The exposure of the dishonest manipulation of videos first released on Andrew Breitbart’s websites has been widely and properly applauded as a major setback for the hard-right. In the future it is extremely unlikely that the mainstream media will again blindly publicize heavily edited video clips without demanding to see the complete video behind them. Even conservative commentators – who were deeply humiliated by having to publically apologize for having committed legally actionable defamation of character on national TV – will hesitate before trusting Breitbart’s propaganda materials again.
But Democrats should have absolutely no illusions that this setback will lead to any overall moderation of the fierce and bitter attacks that have been directed at Obama and the Democratic Party since last spring. Quite the contrary, Dems should seriously prepare for the possibility that even more intense and dangerous tactics will now be employed.
The reason is that the deliberate editing of video to create a false impression is actually just one specific tactic in a larger arsenal of methods that political extremists believe to be entirely justified. As an April, 2009 TDS strategy memo noted, the defining feature of modern political extremism is the vision of politics as literally a form of “warfare” and political opponents as actual “enemies” who must be crushed. Although many political commentators routinely use these terms as metaphors in writing about political affairs, for political extremists they are seen as entirely literal statements of fact.
From this point of view many tactics that most Americans consider utterly unacceptable and indeed essentially criminal come to be seen as entirely logical measures that are required by the urgent demands of the bitter political “war”. The exposure of any one particular tactic does not challenge this underlying perspective. On the contrary it simply increases the urgency for developing alternative tactics that the evil “enemy” does not yet anticipate.As a result, Democrats should be seriously prepared for the possibility that they will soon encounter tactics such as the following:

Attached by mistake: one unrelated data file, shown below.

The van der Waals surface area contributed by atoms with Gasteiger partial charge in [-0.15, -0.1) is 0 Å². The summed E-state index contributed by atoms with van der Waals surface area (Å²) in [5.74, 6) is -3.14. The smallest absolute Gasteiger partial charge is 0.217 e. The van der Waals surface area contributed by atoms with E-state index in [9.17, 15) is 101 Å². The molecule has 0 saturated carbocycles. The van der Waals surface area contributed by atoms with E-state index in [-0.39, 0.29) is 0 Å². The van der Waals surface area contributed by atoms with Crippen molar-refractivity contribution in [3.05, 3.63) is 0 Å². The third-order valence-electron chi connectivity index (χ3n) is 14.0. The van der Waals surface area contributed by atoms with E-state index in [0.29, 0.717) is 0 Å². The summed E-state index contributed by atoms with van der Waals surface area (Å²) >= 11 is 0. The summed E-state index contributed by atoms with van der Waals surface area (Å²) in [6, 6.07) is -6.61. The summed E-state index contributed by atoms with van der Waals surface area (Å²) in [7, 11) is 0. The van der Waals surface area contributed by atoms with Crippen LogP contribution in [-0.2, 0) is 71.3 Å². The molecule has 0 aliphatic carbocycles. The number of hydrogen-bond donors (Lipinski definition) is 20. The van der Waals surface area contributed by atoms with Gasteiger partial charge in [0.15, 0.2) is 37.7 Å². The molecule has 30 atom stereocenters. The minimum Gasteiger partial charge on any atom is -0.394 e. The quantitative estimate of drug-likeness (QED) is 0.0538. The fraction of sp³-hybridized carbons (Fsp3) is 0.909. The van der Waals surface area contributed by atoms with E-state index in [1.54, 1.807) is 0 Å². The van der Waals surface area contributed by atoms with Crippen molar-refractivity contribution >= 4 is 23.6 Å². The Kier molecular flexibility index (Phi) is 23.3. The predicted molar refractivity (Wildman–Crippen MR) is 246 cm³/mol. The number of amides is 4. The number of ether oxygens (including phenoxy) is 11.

1. Staged events — there is a disturbingly thin line that separates wildly exaggerating the influence of tiny fringe groups like the New Black Panthers – as the conservative media has done in recent weeks – and directly encouraging or financially rewarding fringe groups to engage in offensive or illegal acts that can then be filmed and presented as spontaneous. Covert subsidies to radical fringe groups were employed in the 1960’s to disrupt and discredit Civil Rights demonstrations and in the 1930’s specialized anti-union firms commonly employed undercover agents to masquerade as union supporters and then create violence during strikes in order to provide the justification for sending in state troopers or the National Guard. A chilling echo of this tactic was recently hinted by a professional conservative activist in a Playboy magazine article when he noted that “creating mayhem is not limited to dealing with the press. We’ve quietly acquired Service Employees International Union shirts to wear at tea party rallies…” The potential threat is obvious.
2. Burglary or criminal trespass to obtain documents or other information –this tactic also has a long history, including the famous 1972 Watergate burglary of Democratic Party headquarters by Nixon’s “dirty tricks” squad and the recent abortive attempt of Breitbart’s protégé James McKeefe to install wiretapping devices in the office of La. Sen. Mary Landrieu. Most major foundations and non-profit organizations as well as political candidates and organizations have substantial amounts of information whose privacy they are legally and morally obligated to protect and whose disclosure can substantially cripple their operations. Any such information presents an extremely tempting target.